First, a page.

Crime Writer Patricia Cornwell Wins $51 Million in Legal Suit
(BOSTON) -- Fiction crime-writer Patricia Cornwell was awarded $50.9 million by a jury on Tuesday after she claimed her former financial management firm cost her tens of millions of dollars in lost money over four years.
Cornwell, 56, is accustomed to writing about a heroic medical examiner investigating complex mysteries, but she was in the middle of a drama of her own.
In October 2009, she filed a lawsuit with the U.S. District Court of Massachusetts against her former accounting firm and business manager, Anchin, Block & Anchin LLP, and its former principal, Evan Snapper. The trial began on Jan. 7 and the jury began deliberating on Feb. 14.
She sued for negligent performance of professional services, breach of fiduciary duty, breach of contract, equitable forfeiture and other actions.
Cornwell has written 20 books in a series about the fictional Dr. Kay Scarpetta. The first book, Postmortem, was published in 1990, and her most recent, The Bone Bed, was published last year.
Cornwell first used the accounting firm of Yohalem Gillman & Company from the mid-1990s until it merged with Anchin in 2005. She said Anchin eventually became her full-service concierge business manager, with Snapper holding a "power of attorney" for Cornwell by December 2004.
Through a statement issued on Tuesday, Frank Schettino, managing partner at Anchin said he is "disappointed" with the case's outcome and will explore the firm's legal options, including appealing the verdict.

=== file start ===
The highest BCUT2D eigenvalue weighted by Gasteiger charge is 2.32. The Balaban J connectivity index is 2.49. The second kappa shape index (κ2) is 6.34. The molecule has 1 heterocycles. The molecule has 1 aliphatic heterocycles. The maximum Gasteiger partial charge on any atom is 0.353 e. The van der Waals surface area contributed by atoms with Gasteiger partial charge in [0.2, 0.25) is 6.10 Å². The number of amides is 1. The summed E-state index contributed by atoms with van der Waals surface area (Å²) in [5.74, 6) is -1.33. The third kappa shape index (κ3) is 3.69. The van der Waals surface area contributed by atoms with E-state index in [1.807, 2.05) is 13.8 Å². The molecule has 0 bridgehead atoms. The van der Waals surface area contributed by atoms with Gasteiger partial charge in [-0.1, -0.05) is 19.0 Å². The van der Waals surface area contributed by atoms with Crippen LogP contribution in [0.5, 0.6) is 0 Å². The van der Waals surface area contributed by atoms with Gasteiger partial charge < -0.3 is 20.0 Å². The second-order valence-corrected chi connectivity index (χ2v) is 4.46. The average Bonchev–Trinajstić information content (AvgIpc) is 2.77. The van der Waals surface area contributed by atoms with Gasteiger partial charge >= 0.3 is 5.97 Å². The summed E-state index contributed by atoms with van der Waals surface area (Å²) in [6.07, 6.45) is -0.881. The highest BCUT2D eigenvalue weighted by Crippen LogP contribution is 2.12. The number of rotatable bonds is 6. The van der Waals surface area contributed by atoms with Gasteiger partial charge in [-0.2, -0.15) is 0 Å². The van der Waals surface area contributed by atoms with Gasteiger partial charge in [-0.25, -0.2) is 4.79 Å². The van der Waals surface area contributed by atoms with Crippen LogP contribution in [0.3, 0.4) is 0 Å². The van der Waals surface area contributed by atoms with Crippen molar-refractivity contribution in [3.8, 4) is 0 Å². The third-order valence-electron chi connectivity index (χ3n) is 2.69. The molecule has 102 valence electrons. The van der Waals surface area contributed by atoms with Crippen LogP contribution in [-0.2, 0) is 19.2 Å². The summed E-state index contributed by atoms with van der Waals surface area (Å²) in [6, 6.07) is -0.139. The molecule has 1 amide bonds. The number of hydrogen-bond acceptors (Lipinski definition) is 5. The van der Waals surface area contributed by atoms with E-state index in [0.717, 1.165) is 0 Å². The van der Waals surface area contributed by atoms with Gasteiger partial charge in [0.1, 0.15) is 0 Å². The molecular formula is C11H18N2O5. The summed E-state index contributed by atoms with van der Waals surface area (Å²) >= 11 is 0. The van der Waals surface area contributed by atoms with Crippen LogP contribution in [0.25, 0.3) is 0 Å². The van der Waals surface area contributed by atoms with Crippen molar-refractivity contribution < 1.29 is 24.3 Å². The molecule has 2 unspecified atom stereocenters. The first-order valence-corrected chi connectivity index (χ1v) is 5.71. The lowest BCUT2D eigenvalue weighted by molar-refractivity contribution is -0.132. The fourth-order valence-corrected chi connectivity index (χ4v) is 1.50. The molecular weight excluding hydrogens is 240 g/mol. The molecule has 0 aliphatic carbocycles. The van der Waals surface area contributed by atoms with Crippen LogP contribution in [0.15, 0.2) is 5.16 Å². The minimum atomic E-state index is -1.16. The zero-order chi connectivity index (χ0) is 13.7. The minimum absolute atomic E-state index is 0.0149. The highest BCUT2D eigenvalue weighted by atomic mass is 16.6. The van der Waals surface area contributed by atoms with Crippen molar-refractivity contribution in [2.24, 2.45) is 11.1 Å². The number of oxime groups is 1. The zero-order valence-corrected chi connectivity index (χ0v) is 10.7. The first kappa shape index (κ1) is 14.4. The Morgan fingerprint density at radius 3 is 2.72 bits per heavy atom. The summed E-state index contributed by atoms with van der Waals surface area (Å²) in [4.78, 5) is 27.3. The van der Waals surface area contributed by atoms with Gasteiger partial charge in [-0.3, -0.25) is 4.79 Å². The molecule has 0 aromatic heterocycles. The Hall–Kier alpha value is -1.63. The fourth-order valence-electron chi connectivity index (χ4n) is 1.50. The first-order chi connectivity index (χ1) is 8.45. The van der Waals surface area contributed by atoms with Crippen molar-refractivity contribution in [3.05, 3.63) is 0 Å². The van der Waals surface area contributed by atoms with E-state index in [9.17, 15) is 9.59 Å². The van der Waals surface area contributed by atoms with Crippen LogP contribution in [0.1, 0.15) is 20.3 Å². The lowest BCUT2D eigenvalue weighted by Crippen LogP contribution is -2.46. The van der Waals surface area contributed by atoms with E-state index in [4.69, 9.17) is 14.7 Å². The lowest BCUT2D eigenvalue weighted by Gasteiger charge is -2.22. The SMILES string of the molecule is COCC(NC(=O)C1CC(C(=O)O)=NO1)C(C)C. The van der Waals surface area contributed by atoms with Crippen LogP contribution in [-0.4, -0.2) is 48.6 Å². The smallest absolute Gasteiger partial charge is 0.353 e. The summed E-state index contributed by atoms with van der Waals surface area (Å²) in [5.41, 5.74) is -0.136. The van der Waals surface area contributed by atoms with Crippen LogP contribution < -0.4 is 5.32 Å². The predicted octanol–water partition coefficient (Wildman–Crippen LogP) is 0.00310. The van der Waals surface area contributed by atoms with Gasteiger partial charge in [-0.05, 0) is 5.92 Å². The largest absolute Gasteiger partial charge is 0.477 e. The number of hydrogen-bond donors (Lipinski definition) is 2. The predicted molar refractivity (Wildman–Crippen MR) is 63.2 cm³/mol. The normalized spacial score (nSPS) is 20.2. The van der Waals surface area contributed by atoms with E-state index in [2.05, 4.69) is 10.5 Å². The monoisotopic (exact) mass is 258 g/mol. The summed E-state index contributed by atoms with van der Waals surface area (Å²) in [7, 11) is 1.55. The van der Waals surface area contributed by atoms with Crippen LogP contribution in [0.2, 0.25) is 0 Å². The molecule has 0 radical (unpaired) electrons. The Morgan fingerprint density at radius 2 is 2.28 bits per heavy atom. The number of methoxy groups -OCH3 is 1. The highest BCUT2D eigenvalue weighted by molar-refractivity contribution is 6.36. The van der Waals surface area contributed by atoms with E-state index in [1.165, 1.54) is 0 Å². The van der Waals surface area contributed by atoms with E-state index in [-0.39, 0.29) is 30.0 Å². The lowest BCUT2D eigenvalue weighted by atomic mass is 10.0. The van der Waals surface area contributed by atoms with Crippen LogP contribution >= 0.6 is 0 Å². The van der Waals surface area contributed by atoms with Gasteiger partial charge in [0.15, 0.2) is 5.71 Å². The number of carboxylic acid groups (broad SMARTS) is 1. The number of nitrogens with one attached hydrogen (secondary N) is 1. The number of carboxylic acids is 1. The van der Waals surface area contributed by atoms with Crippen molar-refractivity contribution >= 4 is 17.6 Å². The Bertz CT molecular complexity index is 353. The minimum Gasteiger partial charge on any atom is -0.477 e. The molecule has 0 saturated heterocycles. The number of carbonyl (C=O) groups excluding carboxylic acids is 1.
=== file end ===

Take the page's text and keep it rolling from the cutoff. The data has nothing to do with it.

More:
"For more than 90 years, the professionals at Anchin have built a reputation for honesty and integrity. The firm will endure despite today's outcome," Schettino said. "We are eager to return to our business and continue providing the highest level of professional services our loyal clients have come to expect."
Cornwell alleged she was charged far more than the $40,000-a-month rate she thought she would be paying the company for management of her money and the assets of her company, Cornwell Entertainment Inc., as first reported by the Globe.
"Ms. Cornwell is a best-selling crime novelist whose ability to write is dependent upon the ability to avoid distractions," her complaint stated. "A quiet, uninterrupted environment, free of the distractions of managing her business and her assets, including her investments, is essential to her ability to write and to meet her deadlines."
Her lawsuit also said that she "openly acknowledges her diagnosis with a mood disorder known as bipolar disorder, which, although controlled without medication, has contributed to her belief that it is prudent for her to employ others to manage her business affairs and her investments."
She said she learned the extent of her investment losses in 2009, alleging Anchin selected investments without input from her or her partner.
"Notwithstanding eight figure earnings per year during that period, CEI and Ms. Cornwell learned that their net worth, while substantial, was the equivalent of only approximately one year's net income," the suit says.
She also learned Anchin "had borrowed on their behalf collectively several million dollars, comprised of mortgages for real property and a loan for the purchase of a helicopter," the suit claimed.
Snapper admitted to violating campaign finance laws by using her money to buy $50,000 in tickets to an Elton John concert benefiting Hillary Clinton. He also pled guilty to campaign finance violations and paid a fine.
An attorney for Anchin told the court last month that Cornwell was aware of what was happening, including the ticket purchase. Anchin also maintained that the $40,000 monthly payment was determined as a retainer, while the company billed by the hour.
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